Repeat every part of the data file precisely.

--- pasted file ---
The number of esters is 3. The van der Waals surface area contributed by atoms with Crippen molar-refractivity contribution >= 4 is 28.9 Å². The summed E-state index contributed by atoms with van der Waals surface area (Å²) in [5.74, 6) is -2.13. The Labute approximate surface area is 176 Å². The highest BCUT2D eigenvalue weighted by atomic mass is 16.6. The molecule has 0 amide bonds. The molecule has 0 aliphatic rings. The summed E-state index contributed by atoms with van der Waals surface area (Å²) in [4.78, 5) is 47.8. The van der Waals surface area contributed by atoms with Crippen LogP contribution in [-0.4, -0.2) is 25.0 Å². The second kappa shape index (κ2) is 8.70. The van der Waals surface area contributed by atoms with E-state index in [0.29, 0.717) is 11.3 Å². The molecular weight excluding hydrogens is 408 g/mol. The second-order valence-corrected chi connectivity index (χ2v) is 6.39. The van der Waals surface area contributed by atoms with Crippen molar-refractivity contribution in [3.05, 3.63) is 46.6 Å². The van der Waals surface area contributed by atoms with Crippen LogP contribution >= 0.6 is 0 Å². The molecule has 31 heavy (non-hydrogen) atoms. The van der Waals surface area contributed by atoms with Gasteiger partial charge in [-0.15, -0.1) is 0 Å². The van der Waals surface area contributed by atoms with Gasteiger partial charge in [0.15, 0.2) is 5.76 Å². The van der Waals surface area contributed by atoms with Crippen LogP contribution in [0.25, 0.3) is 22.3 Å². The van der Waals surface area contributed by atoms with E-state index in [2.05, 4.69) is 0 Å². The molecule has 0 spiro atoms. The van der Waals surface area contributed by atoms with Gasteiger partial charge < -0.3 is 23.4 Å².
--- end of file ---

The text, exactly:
The number of esters is 3. The van der Waals surface area contributed by atoms with Crippen molar-refractivity contribution >= 4 is 28.9 Å². The summed E-state index contributed by atoms with van der Waals surface area (Å²) in [5.74, 6) is -2.13. The Labute approximate surface area is 176 Å². The highest BCUT2D eigenvalue weighted by atomic mass is 16.6. The molecule has 0 amide bonds. The molecule has 0 aliphatic rings. The summed E-state index contributed by atoms with van der Waals surface area (Å²) in [4.78, 5) is 47.8. The van der Waals surface area contributed by atoms with Crippen LogP contribution in [-0.4, -0.2) is 25.0 Å². The second kappa shape index (κ2) is 8.70. The van der Waals surface area contributed by atoms with E-state index in [0.29, 0.717) is 11.3 Å². The molecular weight excluding hydrogens is 408 g/mol. The second-order valence-corrected chi connectivity index (χ2v) is 6.39. The van der Waals surface area contributed by atoms with Crippen molar-refractivity contribution in [3.05, 3.63) is 46.6 Å². The van der Waals surface area contributed by atoms with Crippen LogP contribution >= 0.6 is 0 Å². The molecule has 31 heavy (non-hydrogen) atoms. The van der Waals surface area contributed by atoms with Gasteiger partial charge in [-0.15, -0.1) is 0 Å². The van der Waals surface area contributed by atoms with Gasteiger partial charge in [0.15, 0.2) is 5.76 Å². The van der Waals surface area contributed by atoms with Crippen LogP contribution in [0.25, 0.3) is 22.3 Å². The van der Waals surface area contributed by atoms with E-state index in [2.05, 4.69) is 0 Å². The molecule has 0 spiro atoms. The van der Waals surface area contributed by atoms with Gasteiger partial charge < -0.3 is 23.4 Å².